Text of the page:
The coronavirus recently claimed an unusual victim: the magazine Q. The venerable music title will send out its last issue this month, its editor Ted Kessler having told Twitter, “The pandemic did for us and there was nothing more to it than that.”
Q lasted a respectable 34 years, carving a place for itself initially by focusing on musical heroes of yesteryear rather than what was trendy that week. It was founded in response to the launch of the CD, which led many middle-aged people to revisit the music of their youth. As one of Q’s founders David Hepworth explained in the New Statesman, “Live Aid, which had happened the previous year, had dragged rock from its catacombs and brought it blinking into the daylight of prime time.”
Hepworth credits Q with having invented rock nostalgia, perhaps half-joking. Although later covers would feature bright young things, the magazine never worried itself too much with what other people thought was cool. This drew sneers from the likes of NME, which itself stopped printing two years ago having struggled to even give away hard copy issues.
Judging by the magazine stands, rock nostalgia will outlast Q for a while, with specialist titles promising to visit the heyday of the Beatles, the Rolling Stones, or any legacy rock acts which appeal to men of a certain age. Uncut and Mojo, which cater to a similar audience, remain viable too. Even so, Q’s closure shows the waning influence on mainstream culture of what is sometimes derided as “dad rock”.
Although the term is variously used, it broadly covers uncool rock acts that middle-aged men like, particularly if it can be played to a large arena. Dire Straits, the Eagles and Bruce Springsteen were early acts that fell under the label, with the term more recently applied to Oasis, Pearl Jam and Arctic Monkeys as newer generations of men became dads.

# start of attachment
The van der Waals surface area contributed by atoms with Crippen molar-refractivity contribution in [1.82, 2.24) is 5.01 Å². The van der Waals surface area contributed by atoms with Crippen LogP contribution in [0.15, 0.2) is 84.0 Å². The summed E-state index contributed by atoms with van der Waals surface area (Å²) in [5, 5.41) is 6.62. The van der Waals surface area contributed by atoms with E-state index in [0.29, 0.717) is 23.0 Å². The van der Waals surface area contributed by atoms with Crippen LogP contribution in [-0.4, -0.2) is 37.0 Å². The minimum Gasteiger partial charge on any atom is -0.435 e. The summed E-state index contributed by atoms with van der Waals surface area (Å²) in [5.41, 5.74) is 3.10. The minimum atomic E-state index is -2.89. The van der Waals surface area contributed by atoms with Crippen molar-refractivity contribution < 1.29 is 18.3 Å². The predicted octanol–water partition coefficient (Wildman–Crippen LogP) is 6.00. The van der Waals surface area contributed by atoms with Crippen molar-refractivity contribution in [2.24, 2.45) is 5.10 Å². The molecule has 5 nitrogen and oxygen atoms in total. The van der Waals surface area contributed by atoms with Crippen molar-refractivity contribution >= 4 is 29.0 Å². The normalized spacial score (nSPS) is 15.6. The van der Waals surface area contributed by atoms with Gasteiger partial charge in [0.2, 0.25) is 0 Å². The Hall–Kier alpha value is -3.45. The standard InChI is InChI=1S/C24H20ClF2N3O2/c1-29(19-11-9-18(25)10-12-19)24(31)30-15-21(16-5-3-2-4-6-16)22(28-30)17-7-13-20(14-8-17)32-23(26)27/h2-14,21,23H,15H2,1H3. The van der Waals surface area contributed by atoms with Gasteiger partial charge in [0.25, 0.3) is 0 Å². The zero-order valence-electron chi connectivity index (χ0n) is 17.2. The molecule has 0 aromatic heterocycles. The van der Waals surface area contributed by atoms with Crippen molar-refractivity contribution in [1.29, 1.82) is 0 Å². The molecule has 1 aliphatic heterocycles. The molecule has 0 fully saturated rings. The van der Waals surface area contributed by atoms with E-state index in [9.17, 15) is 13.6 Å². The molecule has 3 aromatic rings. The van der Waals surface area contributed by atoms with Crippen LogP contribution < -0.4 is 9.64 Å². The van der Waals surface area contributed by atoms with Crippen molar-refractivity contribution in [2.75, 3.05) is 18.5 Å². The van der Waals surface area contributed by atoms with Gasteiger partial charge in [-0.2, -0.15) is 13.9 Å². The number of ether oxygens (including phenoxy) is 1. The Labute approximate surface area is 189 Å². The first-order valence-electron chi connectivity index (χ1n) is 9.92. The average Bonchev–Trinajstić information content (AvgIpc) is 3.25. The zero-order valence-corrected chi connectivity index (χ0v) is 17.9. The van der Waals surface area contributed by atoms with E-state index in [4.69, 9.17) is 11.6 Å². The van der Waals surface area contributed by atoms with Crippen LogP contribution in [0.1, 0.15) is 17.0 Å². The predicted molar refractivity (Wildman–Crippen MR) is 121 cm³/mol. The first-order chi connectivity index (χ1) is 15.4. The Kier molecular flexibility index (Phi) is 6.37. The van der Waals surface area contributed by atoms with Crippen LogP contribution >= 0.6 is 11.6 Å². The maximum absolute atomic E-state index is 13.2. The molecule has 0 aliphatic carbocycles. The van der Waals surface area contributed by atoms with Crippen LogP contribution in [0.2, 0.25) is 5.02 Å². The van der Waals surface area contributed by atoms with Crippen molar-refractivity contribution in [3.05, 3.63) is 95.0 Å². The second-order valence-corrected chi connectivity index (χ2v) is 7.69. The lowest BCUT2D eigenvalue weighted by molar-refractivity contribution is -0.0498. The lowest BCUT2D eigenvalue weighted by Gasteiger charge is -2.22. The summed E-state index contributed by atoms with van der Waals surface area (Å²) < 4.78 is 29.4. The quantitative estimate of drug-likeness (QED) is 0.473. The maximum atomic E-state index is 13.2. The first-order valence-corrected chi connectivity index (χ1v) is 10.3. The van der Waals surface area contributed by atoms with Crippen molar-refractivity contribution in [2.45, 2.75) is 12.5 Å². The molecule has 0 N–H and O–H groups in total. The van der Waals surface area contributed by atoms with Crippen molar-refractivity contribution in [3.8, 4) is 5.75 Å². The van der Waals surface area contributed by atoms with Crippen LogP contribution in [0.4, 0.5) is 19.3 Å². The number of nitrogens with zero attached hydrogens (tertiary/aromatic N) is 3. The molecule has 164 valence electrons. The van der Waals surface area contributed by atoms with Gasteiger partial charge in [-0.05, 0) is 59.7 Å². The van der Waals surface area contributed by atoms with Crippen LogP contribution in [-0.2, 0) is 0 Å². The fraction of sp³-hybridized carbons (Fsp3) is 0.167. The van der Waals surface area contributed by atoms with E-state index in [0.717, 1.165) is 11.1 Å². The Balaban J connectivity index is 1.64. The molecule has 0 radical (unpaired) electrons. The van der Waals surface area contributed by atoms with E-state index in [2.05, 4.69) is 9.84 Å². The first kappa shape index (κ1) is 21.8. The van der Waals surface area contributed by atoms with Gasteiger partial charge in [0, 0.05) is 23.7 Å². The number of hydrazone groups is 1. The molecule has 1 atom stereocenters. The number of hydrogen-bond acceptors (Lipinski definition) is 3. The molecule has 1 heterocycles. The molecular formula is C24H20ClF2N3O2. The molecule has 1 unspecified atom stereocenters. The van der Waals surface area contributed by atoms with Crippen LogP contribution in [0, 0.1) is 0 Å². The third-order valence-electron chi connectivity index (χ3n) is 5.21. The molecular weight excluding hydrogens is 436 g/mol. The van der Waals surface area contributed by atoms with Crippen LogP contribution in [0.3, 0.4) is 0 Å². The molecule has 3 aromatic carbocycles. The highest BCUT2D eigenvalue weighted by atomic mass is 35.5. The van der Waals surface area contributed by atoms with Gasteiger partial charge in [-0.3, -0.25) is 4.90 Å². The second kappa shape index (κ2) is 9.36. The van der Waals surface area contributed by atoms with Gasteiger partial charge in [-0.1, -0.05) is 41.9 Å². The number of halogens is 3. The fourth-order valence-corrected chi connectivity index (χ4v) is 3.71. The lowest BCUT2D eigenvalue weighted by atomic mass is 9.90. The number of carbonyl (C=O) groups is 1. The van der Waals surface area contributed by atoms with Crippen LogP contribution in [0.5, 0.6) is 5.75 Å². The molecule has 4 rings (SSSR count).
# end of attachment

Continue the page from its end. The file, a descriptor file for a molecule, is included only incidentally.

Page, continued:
The term’s inclusion of Britpop-era bands and even noughties indie rock acts — sometimes separately slated as “indie landfill” — speaks to rock’s enduring appeal. But it also shows that rock, at times the dominant genre in Western popular music, is often seen as backward-looking, an impression strengthened by its stereotypical appeal to white men.
The sidelining of such music has not prevented new acts from forming. In London’s unglamorous “toilet” circuit of small music venues, young people have kept playing rock music. Similar venues have also endured outside the capital, but it’s likely many will be killed off by the coronavirus pandemic. Often having scraped by before lockdown, many will not be able to survive at reduced capacities.
Dad rock acts will nonetheless continue to sell out shows once larger venues open, probably with much inflated prices. Bands like the Rolling Stones have shown that for as long as ageing rockers keep playing, their fans will keep paying, although the advanced age of many performers will put a time limit on this.
Clearly such enduring appeal was not shared by Q, the monthly magazine’s circulation having dwindled from its 2001 peak of 200,000 to 28,000. Although it’s plausible that the coronavirus finished it off, the title’s decline mirrors that of many other publications which struggled to adapt to the free culture of the internet and Silicon Valley’s dominance in online advertising.
The loss of an industry magazine is, however, much like the loss of a local newspaper. The community will endure, but bereft of a space to congregate. The slack might be picked up by some blogs online and other magazines, but it’s hard to imagine dad rock ever enjoying the dominance of its earlier era, even if new bands continue to be inspired by such acts.
Back in 1996 some 2.5 million people, or 4 per cent of the UK, applied to see Oasis play Knebworth over two days. The band’s unassailable position in British culture was reinforced when guitarist Noel Gallagher was invited to meet the new prime minister Tony Blair in Downing Street the next year, creating one of the defining images of the “Cool Britannia” era.
Blair was said to have met Gallagher at Q’s music awards before his election victory. British rock music has never been closer to political power and cultural dominance since. Now that Q has folded, perhaps it never will be again.